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At UNDP, Evasive or No Answers on Myanmar Corruption, As Even Dervis' Location Is Secret

Byline: Matthew Russell Lee of Inner City Press at the UN: News Analysis

UNITED NATIONS, June 1 -- In connection with the last minute, Friday afternoon document-dumping of the limited audit of its operations in North Korea, the UN Development Program offered a rare media availability. UNDP spokesman David Morrison, rather than ignoring written questions, this time took them orally and at least had to dodge. After the briefing, various information that was promised to be sent, wasn't. But what was asked, and answered, is indicative of an agency without oversight, some say, a Programme out of control.

            Beyond questions about North Korea, Inner City Press asked about scandals surrounding UNDP in Myanmar and with diamond mining in Zimbabwe. Of the latter, Mr. Morrison said it's a "murky situation," one that the public is now supposed to believe will be cleared up by an investigation by an unidentified "Harare law firm."

            On Myanmar, Inner City Press has repeatedly asked UNDP in writing to address public reports of the firing of six UNDP staff for corruption. After ignoring the written questions, Mr. Morrison on Friday said that the press reports are not accurate. They name the wrong province, he said, without disclosing the right one. Rather than six fired, it was four staff whose contracts were not extended, and one who was demoted, for violating the terms of their contracts. But Mr. Morrison said nothing about what the violations were about.

Zimbabwe wins chair of UN Committee on Sustainable Development (UNDP and diamond mines not shown)

            After Friday's briefing, Inner City Press again asked in writing, including to UNDP's two most senior officials. Their personal spokeswoman Christina Lonigro responded that "on Myanmar, David answered this question at the briefing." But he pointedly did not say what the violations concerned, nor where they occurred. Video here, from Minute 25:44 to 33:33.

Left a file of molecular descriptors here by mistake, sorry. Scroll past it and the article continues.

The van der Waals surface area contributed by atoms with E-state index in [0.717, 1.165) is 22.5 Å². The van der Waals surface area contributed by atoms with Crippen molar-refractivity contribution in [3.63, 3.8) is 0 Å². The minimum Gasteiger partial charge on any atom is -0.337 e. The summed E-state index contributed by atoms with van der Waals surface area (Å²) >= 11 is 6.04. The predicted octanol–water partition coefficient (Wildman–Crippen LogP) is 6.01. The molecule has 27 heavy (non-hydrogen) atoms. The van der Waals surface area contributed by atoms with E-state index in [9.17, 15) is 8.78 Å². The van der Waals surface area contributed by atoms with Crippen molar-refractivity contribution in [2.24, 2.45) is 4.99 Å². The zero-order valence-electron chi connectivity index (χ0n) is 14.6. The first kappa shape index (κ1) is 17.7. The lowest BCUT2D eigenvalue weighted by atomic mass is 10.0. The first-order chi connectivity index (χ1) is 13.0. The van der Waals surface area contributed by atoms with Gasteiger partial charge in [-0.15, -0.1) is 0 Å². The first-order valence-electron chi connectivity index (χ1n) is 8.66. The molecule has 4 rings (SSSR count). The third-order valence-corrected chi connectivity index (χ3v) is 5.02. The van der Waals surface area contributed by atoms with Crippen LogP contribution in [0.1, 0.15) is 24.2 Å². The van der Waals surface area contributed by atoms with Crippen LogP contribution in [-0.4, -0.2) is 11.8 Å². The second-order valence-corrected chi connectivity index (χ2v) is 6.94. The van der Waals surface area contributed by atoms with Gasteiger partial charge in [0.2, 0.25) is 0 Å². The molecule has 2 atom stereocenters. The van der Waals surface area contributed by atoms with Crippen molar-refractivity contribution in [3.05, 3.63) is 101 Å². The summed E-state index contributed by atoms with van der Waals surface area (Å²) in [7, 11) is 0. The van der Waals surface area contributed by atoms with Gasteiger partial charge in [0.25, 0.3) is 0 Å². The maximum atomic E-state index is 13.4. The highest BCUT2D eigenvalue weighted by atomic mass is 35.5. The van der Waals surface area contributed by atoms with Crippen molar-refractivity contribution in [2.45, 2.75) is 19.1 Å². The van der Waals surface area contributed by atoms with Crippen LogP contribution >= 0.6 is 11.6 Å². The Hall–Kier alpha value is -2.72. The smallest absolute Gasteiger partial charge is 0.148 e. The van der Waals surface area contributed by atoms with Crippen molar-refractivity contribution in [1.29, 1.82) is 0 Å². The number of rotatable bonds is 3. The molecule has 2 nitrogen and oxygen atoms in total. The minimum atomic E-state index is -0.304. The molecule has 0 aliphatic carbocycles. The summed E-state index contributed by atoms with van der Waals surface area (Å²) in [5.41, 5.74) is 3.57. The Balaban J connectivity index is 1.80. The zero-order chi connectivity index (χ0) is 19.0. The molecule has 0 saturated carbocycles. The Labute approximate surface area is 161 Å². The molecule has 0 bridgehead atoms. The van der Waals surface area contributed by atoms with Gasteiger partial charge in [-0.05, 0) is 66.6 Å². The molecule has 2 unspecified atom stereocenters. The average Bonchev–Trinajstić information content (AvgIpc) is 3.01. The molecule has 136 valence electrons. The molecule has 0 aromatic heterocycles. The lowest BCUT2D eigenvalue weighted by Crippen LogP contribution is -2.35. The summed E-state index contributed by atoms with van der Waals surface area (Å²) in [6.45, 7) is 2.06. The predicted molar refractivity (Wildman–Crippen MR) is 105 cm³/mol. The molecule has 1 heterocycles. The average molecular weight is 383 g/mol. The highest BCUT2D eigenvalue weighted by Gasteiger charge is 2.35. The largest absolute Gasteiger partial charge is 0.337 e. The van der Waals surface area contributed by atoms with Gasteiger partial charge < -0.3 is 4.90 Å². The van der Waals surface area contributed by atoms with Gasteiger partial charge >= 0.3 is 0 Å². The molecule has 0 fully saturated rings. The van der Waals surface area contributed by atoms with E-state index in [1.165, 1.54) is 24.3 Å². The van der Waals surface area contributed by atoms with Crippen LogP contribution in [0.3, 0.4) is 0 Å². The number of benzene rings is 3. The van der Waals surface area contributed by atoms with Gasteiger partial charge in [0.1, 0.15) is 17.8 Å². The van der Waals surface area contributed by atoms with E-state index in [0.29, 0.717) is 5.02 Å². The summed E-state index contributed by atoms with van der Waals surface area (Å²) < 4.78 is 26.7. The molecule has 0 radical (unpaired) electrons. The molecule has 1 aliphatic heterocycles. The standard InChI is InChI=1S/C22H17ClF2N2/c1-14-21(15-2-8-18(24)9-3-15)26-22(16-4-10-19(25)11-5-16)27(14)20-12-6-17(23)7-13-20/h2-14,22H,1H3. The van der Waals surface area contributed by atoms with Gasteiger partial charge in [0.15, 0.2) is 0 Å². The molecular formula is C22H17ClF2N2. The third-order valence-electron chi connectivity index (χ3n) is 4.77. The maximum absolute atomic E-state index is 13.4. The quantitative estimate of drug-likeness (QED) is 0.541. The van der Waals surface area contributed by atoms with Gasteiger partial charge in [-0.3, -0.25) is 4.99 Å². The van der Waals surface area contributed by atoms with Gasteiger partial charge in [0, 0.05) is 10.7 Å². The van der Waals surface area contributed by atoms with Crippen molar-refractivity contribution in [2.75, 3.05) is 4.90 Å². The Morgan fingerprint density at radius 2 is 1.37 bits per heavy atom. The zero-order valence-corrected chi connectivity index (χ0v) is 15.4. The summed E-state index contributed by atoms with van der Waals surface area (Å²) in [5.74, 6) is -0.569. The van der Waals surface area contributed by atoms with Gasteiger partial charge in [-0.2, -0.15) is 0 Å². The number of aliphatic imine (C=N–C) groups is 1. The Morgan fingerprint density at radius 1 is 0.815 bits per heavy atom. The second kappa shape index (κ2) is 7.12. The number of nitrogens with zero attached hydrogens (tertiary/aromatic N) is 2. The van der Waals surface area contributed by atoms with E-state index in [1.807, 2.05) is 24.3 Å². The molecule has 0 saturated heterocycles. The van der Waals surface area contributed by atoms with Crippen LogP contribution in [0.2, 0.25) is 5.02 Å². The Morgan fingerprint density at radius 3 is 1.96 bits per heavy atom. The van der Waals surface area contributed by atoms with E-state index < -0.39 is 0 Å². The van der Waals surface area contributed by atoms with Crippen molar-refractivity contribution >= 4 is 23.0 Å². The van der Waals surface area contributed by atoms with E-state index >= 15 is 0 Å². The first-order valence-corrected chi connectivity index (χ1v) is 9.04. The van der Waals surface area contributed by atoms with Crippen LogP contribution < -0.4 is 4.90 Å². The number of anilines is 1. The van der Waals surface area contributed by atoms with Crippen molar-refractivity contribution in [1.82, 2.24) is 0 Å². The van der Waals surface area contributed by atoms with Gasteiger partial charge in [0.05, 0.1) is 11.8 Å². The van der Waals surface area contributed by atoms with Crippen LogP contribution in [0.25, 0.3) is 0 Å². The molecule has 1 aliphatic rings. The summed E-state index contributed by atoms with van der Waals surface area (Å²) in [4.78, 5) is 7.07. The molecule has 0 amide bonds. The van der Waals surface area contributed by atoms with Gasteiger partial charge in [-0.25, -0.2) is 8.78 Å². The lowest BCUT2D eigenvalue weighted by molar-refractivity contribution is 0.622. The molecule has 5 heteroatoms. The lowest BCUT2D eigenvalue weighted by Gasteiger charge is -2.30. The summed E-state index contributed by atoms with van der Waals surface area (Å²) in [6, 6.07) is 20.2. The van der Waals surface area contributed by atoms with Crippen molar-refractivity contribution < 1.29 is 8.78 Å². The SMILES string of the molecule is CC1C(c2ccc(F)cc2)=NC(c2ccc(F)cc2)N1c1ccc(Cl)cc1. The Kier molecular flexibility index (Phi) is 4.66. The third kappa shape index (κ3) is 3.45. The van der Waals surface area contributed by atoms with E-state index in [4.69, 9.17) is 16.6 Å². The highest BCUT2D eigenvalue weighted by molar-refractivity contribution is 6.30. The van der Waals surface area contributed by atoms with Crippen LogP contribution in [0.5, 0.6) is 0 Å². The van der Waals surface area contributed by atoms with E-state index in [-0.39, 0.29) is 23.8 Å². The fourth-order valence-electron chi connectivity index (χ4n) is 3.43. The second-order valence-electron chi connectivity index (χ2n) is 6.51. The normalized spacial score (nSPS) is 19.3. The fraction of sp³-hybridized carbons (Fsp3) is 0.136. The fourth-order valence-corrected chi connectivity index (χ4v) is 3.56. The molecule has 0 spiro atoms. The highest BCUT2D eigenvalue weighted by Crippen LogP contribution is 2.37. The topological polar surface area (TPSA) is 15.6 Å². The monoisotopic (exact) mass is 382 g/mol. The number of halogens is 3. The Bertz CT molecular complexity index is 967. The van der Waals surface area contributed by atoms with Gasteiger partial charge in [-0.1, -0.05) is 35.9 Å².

Inner City Press asked about Ad Melkert's statements months ago that he was committed to transparency, that "you ain't seen nothing yet," and that UNDP would move to make its internal audits available at least to the countries on its Executive Board, and to implement financial disclosures at last similar to the Secretariat's.  Mr. Morrison's response made clear that the internal audits are still not being made available -- this he blamed on the need to consult with other agencies -- and that, on financial disclosure, "no one has signed yet."

            Nevertheless, in an email later on Friday, Ms. Lonigro claimed that "both Kemal Dervis and Ad Melkert have filled out financial disclosure forms."  Who is to be believed? David Morrison ("no one has signed yet") or Ms. Lonigro?

            At Friday's briefing, after Inner City Press asked if UNDP's future financial disclosure regimen will include review by an outside accounting firm, as the UN Secretariat's program does, Mr. Morrison said, "We could undertake to find that out for you." But ten hours after the briefing, and after two email reminders from Inner City Press, even this simple answer was not provided. Nor were answers to longstanding questions about UNDP in Georgia and how many people UNDP employs.

            Even information as basic as the physical location of Kemal Dervis, technically the third highest official in the UN system, is not forthcoming. Inner City Press had asked for confirmation that Mr. Dervis is attending the Bilderberg Group meeting in Turkey to June 3.  Ms. Lonigro, Dervis's personal spokeswoman, despite claiming to have answered "all" the questions, left this one untouched. So who's running UNDP?

            Mr. Morrison acknowledged that UNDP gives documents to its Executive Board late, but did not respond to Inner City Press' question about UNDP's request for that its proposals to shift to "results-based budgeting" be considered only orally at the upcoming Executive Board meeting. A Board member told Inner City Press on Thursday that his colleagues on the Board do not provide sufficient oversight of UNDP. Who does?  Developing.

Click here for Inner City Press' June 1 story on the white wash (preliminary) audit of UNDP in North Korea.

    Again, because a number of Inner City Press' UN sources go out of their way to express commitment to serving the poor, and while it should be unnecessary, Inner City Press is compelled to conclude this installment in a necessarily-ongoing series by saluting the stated goals of the UN agencies and many of their staff. Keep those cards, letters and emails coming, and phone calls too, we apologize for any phone tag, but please continue trying, and keep the information flowing.

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UN Office: S-453A, UN, NY 10017 USA Tel: 212-963-1439

Reporter's mobile (and weekends): 718-716-3540